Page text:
I have this friend who has played many of Shakespeare’s greatest roles, heroes and villains alike. He’s tackled Aaron the moor and Richard III, Oberon, Lear and Hamlet among others. But just the other night he said something that struck me as strange, “I’ve never had any desire to play Mackers”. Now, there are jokes to be made here, theme songs to be sung: “call me superstitious or cowardly or meek, but I’ll never play a character who’s name one dare not speak… I’d be crackers to take on Mackers, you see I’m skittish about the Scottish Tragedy” and Slings and Arrows episodes to be quoted . But it’s the very same darkness that Slings and Arrows attributes to Macbeth that intimidated him.

Our beloved television show spends much of season 2 wallowing in the play’s darkness. They call it “a portrait of a psychopath”, say it’s “extraordinarily difficult to stage effectively” and revel in it’s infamous curse. They call the character a tyrant, label the play as overly bloody and present the idea that it teaches the audience nothing. When Geoffrey suggests a bit of stage business that would create pathos for the character, identify him as human and vulnerable, he is given seemingly endless grief for it.

But I think Geoffrey’s right. I think Macbeth is human and vulnerable. If not deserving of pathos then at least recognizable in his vulnerability to darkness. I think the most powerful Macbeths are good guys, ambitious and flawed but good nonetheless. The play is all the more scary for every bit of themselves an audience member can find in Mackers.

As for the suggestion that Macbeth is a uniquely bloody play, it’s really not that accurate. Sure, blood is a recurring allusion, a metaphor for so much that comes back in the text scene after scene. But in terms of body count Macbeth isn’t that bloody, or disturbing in terms of what gets done. Let’s start with regicide, the atrocious murder at the center of the play: it happens offstage, and there are shockingly few Shakespeare plays in which the king isn’t killed. Then there’s a pretty standard murder: Banquo, followed by two more shocking ones in the innocent Lady Macduff and her son. Then there’s a little off-stage suicide (Lady M), a battle death (Young Siward) and the final triumphant beheading (Macbeth himself). Though atrocious and incredibly meaningful in terms of character development and personal/political ramifications, these deaths lack an element of the grotesque that permeates so much of Shakespeare’s work. If Macbeth is “a portrait of a psychopath”, how come the raping and maming happens in Titus Andronicus? Richard III threatens one child and kills two more for power. Othello smothers his innocent wife out of blind rage. Lear has eye-gouging! Macbeth is a dark play, full or murder and death, but it’s certainly not uniquely so.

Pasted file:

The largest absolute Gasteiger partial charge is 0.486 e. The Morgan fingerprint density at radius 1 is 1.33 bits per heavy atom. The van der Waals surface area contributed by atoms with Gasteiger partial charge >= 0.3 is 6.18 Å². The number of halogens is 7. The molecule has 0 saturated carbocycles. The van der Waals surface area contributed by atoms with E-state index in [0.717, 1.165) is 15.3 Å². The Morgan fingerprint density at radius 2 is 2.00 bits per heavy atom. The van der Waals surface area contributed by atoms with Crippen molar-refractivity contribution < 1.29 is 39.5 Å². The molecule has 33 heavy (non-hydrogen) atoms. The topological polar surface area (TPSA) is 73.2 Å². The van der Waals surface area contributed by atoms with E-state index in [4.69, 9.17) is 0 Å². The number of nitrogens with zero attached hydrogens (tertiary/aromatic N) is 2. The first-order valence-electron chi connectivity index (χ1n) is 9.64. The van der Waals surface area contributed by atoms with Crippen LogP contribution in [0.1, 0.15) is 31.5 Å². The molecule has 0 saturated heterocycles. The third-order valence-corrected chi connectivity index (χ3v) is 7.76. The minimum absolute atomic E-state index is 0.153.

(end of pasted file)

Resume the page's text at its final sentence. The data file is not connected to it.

Finally, by definition, psychopaths are lacking in remorse and guilt. Macbeth is almost entirely based on remorse and guilt. Even before he panics and gets even more blood on his hands, Macbeth is haunted by the murder he commits. It tears at him, drives him to the brink of sanity and is his eventual downfall. You want to talk psychopath, let’s talk Othello‘s Iago, about whom another friend and I had a long conversation the other day in which we realized that much like the Joker (from Batman), Iago just wants to watch the world burn. He gives ever-changing explanations for his behaviour, unable to land on a single honest and sympathetic motivation for the havoc he wreaks. Or what about Titus Andronicus‘ Aaron, who repeats over and over that his only regret is not having committed a thousand more crimes. Or King Lear‘s Edmund, Reagan or Goneril who’s crimes are perpetrated against their own fathers, the people who are supposed to love them the most. Of all Shakespeare’s villains, I would argue that Macbeth is disturbingly human and scarily relatable instead of psychopathic.

Instead of criticizing it for its darkness, Macbeth should be praised for its affecting intensity. It’s terrifying, challenging and emotionally draining. Instead of listening to Oliver and Nahum’s assertion that the play is “a portrait of a psychopath”, if we’re looking to Slings for the key to what Macbeth is all about, I think we should listen to Geoffrey. He said that Macbeth is a man and about the play itself and the process of tackling it, he said “There will be struggle. There will be sacrifice. There will be tears, there will be the occasional fistfight. And in the end, there will be transformation” and that, to me, seems like something worth braving the curse for.